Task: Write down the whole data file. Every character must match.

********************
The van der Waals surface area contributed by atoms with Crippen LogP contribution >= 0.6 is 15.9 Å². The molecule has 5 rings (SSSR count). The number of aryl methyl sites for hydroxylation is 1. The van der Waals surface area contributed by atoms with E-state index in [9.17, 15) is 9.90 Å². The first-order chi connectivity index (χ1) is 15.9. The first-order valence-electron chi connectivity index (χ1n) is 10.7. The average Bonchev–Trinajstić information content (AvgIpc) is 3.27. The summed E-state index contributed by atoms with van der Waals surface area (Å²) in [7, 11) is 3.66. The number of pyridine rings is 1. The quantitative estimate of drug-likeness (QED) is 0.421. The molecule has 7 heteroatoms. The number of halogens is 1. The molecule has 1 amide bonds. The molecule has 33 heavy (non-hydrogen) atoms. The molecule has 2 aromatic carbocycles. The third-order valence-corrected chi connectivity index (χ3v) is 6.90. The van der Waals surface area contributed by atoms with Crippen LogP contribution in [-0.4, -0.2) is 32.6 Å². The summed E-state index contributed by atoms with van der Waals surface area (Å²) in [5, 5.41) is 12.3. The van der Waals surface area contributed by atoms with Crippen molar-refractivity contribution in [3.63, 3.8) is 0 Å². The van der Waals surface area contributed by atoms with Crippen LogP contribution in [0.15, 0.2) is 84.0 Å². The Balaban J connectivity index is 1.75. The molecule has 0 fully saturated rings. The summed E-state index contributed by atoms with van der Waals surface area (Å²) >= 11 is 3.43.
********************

The van der Waals surface area contributed by atoms with Crippen LogP contribution >= 0.6 is 15.9 Å². The molecule has 5 rings (SSSR count). The number of aryl methyl sites for hydroxylation is 1. The van der Waals surface area contributed by atoms with E-state index in [9.17, 15) is 9.90 Å². The first-order chi connectivity index (χ1) is 15.9. The first-order valence-electron chi connectivity index (χ1n) is 10.7. The average Bonchev–Trinajstić information content (AvgIpc) is 3.27. The summed E-state index contributed by atoms with van der Waals surface area (Å²) in [7, 11) is 3.66. The number of pyridine rings is 1. The quantitative estimate of drug-likeness (QED) is 0.421. The molecule has 7 heteroatoms. The number of halogens is 1. The molecule has 1 amide bonds. The molecule has 33 heavy (non-hydrogen) atoms. The molecule has 2 aromatic carbocycles. The third-order valence-corrected chi connectivity index (χ3v) is 6.90. The van der Waals surface area contributed by atoms with Crippen LogP contribution in [-0.4, -0.2) is 32.6 Å². The summed E-state index contributed by atoms with van der Waals surface area (Å²) in [5, 5.41) is 12.3. The van der Waals surface area contributed by atoms with Crippen molar-refractivity contribution in [3.63, 3.8) is 0 Å². The van der Waals surface area contributed by atoms with Crippen LogP contribution in [0.15, 0.2) is 84.0 Å². The Balaban J connectivity index is 1.75. The molecule has 0 fully saturated rings. The summed E-state index contributed by atoms with van der Waals surface area (Å²) >= 11 is 3.43.